Library Preparation and Construction for Whole-Genome Bisulfite Sequencing and RNA Sequencing

gDNA isolated from brain tissue samples was subjected to bisulfite conversion using the EZ DNA Methylation Gold Kit (Zymo Research, Orange, CA, USA), and then a sequencing library was constructed using the Illumina TruSeq DNA Library Prep Kit (San Diego, CA, USA). Paired-end sequencing was performed on an Illumina HiSeq X Ten sequencing instrument, yielding 150-bp paired-end reads.

RNA sequencing libraries were generated from total RNA using the TruSeq RNA Sample Preparation Kit (Illumina). Each library was diluted to 8 pM and subjected to 76 cycles of paired-read sequencing on an Illumina NextSeq 550 instrument.

Data Quantification and Processing

The reference sequence (macFas5) was obtained from the UCSC Genome Browser and was used for data processing (http://genome.ucsc.edu). FastQC (v0.11.5) was used to confirm the quality of RNA-seq and WGBS libraries (Andrews, 2010). RNA-seq data generated an average of 144 million 65 × 65-bp paired-end reads, which were aligned to the reference sequence, resulting in an average mapping rate of 68.14% (Additional file 1: Tables S1, S2). Fragments per kilobase of exon per million mapped fragments (FPKM) was calculated using TopHat2 (v2.0.13) and Cuffdiff (v2.2.1) with default options (Trapnell et al., 2010). A total of 62,752 transcripts were measured using the transcript annotation file from the UCSC Genome Browser.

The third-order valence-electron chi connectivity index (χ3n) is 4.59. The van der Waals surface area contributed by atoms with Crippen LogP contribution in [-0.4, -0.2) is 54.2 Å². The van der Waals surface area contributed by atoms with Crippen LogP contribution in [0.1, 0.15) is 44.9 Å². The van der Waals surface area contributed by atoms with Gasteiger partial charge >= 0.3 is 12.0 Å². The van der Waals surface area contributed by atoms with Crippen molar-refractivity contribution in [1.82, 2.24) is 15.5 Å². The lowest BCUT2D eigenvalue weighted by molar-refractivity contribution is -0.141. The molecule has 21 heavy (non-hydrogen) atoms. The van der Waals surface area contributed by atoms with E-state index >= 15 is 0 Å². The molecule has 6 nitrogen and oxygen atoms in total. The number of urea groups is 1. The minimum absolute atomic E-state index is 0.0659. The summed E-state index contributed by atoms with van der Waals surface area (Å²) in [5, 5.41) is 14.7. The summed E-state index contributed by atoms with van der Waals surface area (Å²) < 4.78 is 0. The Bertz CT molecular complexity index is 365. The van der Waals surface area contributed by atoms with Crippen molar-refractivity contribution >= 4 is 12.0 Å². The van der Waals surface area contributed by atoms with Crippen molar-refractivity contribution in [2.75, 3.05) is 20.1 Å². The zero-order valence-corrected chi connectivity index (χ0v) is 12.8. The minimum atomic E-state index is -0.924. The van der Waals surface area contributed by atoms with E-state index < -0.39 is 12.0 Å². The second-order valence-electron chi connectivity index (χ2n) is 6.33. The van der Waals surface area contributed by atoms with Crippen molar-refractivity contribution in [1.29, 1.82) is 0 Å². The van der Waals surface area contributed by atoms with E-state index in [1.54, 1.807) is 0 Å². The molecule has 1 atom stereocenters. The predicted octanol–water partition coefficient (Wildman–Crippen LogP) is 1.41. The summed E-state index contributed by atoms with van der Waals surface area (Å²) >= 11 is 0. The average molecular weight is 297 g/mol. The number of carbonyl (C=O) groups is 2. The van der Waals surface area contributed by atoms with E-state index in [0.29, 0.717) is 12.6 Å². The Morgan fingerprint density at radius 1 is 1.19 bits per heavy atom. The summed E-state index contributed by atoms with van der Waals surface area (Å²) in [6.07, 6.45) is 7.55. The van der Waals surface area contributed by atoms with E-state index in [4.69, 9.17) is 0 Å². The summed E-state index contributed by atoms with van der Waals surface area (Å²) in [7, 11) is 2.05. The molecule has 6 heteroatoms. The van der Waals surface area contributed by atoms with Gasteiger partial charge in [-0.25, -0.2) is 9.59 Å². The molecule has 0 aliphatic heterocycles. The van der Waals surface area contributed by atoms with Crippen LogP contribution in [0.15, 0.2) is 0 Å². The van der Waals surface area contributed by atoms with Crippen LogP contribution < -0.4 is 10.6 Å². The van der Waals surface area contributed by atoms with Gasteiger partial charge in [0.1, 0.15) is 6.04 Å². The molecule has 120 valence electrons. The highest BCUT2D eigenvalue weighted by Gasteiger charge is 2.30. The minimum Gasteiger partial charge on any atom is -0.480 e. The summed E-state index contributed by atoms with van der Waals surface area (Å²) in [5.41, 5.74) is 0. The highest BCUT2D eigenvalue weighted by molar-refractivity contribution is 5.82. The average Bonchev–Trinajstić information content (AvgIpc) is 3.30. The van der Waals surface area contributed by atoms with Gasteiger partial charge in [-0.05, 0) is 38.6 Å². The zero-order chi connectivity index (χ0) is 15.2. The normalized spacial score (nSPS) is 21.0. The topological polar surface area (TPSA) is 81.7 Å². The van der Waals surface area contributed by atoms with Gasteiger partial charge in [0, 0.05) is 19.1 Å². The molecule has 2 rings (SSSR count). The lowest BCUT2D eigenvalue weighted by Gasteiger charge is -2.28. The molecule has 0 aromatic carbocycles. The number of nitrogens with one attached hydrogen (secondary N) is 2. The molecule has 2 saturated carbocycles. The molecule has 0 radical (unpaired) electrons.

WGBS data yielded 150 × 150-bp paired-end reads, with an average of 388 million reads per sample, which were trimmed using Trimmomatic (Bolger et al., 2014) (Additional file 1: Table S3). DNA methylation levels were quantified using Bismark with default options; reference sequences were converted to map both cytosine and thymine (https://www.bioinformatics.babraham.ac.uk/projects/bismark/). An average of 72.67% of WGBS reads mapped to the converted reference sequences, and sequencing depth of CpG sites averaged 8.19 (Additional file 1: Table S6). All sites with depth <10 were discarded, and an average of 16 million sites were ultimately used. Mapped reads were classified as CpG and non-CpG sites and used to calculate DNA methylation levels. Promoter regions were classified as the 2-kb upstream of the transcription start sites (TSSs) using gene annotation files from the UCSC Genome Browser. An average of 16 million sites were calculated by removing sites of read depth less than 10 (Additional file 1: Table S1). Annotation of genomic features was performed using the table browser of UCSC Genome Browser. Hyper-methylated and hypo-methylated sites were defined using methylKit (Akalin et al., 2012). To define the intersected regions, BEDTools (v2.25.0-112) was used to calculate the features and DNA methylation levels of the corresponding sites (Quinlan and Hall, 2010).